The reference is presumably to the United States. Assange claims the US has secretly indicted him for divulging American secrets and will act on the indictment if Sweden succeeds in extraditing him from Britain.

An embassy spokesman said later: ”In order to reach a proper decision in line with international law on Mr Assange’s application, the Ecuadorian government will be seeking the views of the governments of the United Kingdom, Sweden and the United States of America.

”The Ecuadorian government will consider all the representations carefully as it is obliged to do under the accepted process in assessing such applications.”

Assange shot to international prominence in 2010 with the release of hundreds of thousands of secret US documents, including a hard-to-watch video that showed US forces gunning down a crowd of Iraqi civilians and journalists whom they had mistaken for insurgents.

Australian authorities have co-operated with the United States in investigating WikiLeaks’ conduct.

They concluded Assange has broken no Australian law.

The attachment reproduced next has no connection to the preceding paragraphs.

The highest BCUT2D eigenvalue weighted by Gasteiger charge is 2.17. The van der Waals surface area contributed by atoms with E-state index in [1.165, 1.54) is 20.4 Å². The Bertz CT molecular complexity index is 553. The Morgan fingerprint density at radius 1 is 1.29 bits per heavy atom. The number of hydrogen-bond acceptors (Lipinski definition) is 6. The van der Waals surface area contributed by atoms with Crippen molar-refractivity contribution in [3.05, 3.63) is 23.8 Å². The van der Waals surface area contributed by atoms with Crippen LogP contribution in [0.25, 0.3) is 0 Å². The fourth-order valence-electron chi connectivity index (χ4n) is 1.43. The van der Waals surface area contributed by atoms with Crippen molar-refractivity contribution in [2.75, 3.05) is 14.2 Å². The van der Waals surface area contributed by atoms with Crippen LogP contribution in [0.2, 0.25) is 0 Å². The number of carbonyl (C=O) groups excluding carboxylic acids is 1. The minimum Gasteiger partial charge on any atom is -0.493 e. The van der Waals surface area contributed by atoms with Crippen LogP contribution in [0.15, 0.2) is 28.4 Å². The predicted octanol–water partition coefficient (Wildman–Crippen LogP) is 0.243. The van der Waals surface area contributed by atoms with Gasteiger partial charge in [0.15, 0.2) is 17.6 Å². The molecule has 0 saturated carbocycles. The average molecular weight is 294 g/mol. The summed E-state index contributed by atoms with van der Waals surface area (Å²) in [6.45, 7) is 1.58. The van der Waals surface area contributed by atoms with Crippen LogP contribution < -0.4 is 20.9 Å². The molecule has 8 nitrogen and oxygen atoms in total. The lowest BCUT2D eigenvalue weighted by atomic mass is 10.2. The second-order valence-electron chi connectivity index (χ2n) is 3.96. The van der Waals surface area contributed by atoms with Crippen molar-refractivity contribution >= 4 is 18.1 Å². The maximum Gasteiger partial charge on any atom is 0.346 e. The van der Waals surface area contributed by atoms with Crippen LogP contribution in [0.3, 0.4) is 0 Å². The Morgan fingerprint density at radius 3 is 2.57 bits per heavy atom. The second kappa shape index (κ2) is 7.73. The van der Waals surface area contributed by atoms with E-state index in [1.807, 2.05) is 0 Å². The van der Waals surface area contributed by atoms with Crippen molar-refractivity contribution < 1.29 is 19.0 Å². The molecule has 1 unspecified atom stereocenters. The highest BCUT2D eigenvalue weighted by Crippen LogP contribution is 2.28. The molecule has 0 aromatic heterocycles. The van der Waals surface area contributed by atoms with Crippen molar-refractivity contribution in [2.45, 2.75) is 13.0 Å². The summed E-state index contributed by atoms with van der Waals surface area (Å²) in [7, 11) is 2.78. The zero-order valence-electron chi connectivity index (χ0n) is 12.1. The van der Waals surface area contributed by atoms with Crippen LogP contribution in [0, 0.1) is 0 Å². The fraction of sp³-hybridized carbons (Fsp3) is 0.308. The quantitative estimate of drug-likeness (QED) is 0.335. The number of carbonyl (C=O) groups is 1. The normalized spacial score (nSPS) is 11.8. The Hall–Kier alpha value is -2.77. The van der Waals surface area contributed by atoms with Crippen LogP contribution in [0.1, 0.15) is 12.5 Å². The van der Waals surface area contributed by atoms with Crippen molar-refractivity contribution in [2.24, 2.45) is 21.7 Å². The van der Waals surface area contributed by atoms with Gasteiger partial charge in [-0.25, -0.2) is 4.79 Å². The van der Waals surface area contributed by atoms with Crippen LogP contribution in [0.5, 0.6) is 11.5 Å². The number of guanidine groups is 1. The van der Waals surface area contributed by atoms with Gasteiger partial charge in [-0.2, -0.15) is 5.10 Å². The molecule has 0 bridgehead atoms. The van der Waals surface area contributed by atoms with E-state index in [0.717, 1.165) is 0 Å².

After his arrest in December 2010 Assange had a number of famous friends and supporters who helped him to raise bail of £200,000 ($310,000).These included filmmaker Ken Loach and socialite and charity fundraiser Jemima Khan, who each offered £20,000, and Bianca Jagger.

In November 2010 Ecuador’s deputy foreign minister said the country was offering residency to Assange.

However, Correa told reporters the following day that neither he nor Patino had approved the offer and it would need to be studied.

Timeline of the WikiLeaks saga:

April 5, 2010 – WikiLeaks releases a video showing a 2007 US helicopter attack that killed a dozen people in Baghdad. Eight days later US Defence Secretary Robert Gates criticises WikiLeaks, saying it failed to provide any context explaining the situation.

June 7 – The US military says that Army Specialist Bradley Manning, who was deployed to Baghdad, has been arrested in connection with the release of the classified video. The US intelligence analyst faces a court-martial in September 2012 after being accused of leaking thousands of government files to the anti-secrecy website WikiLeaks, aiding the enemy identified as al-Qaeda.

July 25 – More than 91,000 documents, most of them secret US military reports about the war in Afghanistan, are released by WikiLeaks.org.